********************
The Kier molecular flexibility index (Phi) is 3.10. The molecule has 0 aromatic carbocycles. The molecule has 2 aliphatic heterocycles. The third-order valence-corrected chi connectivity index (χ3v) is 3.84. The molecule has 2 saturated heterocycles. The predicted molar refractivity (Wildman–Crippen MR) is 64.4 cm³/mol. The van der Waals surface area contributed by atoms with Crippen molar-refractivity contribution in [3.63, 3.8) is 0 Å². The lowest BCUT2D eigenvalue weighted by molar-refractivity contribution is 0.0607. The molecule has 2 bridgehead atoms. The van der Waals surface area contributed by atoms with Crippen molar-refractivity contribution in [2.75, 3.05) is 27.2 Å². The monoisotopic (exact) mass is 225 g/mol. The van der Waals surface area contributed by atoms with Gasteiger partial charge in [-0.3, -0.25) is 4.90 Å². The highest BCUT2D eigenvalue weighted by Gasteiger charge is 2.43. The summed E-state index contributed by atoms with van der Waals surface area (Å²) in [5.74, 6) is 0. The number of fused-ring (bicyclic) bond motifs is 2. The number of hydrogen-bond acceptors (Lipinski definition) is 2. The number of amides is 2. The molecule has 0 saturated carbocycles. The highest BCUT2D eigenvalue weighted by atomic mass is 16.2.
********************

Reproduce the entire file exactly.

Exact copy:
The Kier molecular flexibility index (Phi) is 3.10. The molecule has 0 aromatic carbocycles. The molecule has 2 aliphatic heterocycles. The third-order valence-corrected chi connectivity index (χ3v) is 3.84. The molecule has 2 saturated heterocycles. The predicted molar refractivity (Wildman–Crippen MR) is 64.4 cm³/mol. The van der Waals surface area contributed by atoms with Crippen molar-refractivity contribution in [3.63, 3.8) is 0 Å². The lowest BCUT2D eigenvalue weighted by molar-refractivity contribution is 0.0607. The molecule has 2 bridgehead atoms. The van der Waals surface area contributed by atoms with Crippen molar-refractivity contribution in [2.75, 3.05) is 27.2 Å². The monoisotopic (exact) mass is 225 g/mol. The van der Waals surface area contributed by atoms with Gasteiger partial charge in [-0.3, -0.25) is 4.90 Å². The highest BCUT2D eigenvalue weighted by Gasteiger charge is 2.43. The summed E-state index contributed by atoms with van der Waals surface area (Å²) in [5.74, 6) is 0. The number of fused-ring (bicyclic) bond motifs is 2. The number of hydrogen-bond acceptors (Lipinski definition) is 2. The number of amides is 2. The molecule has 0 saturated carbocycles. The highest BCUT2D eigenvalue weighted by atomic mass is 16.2.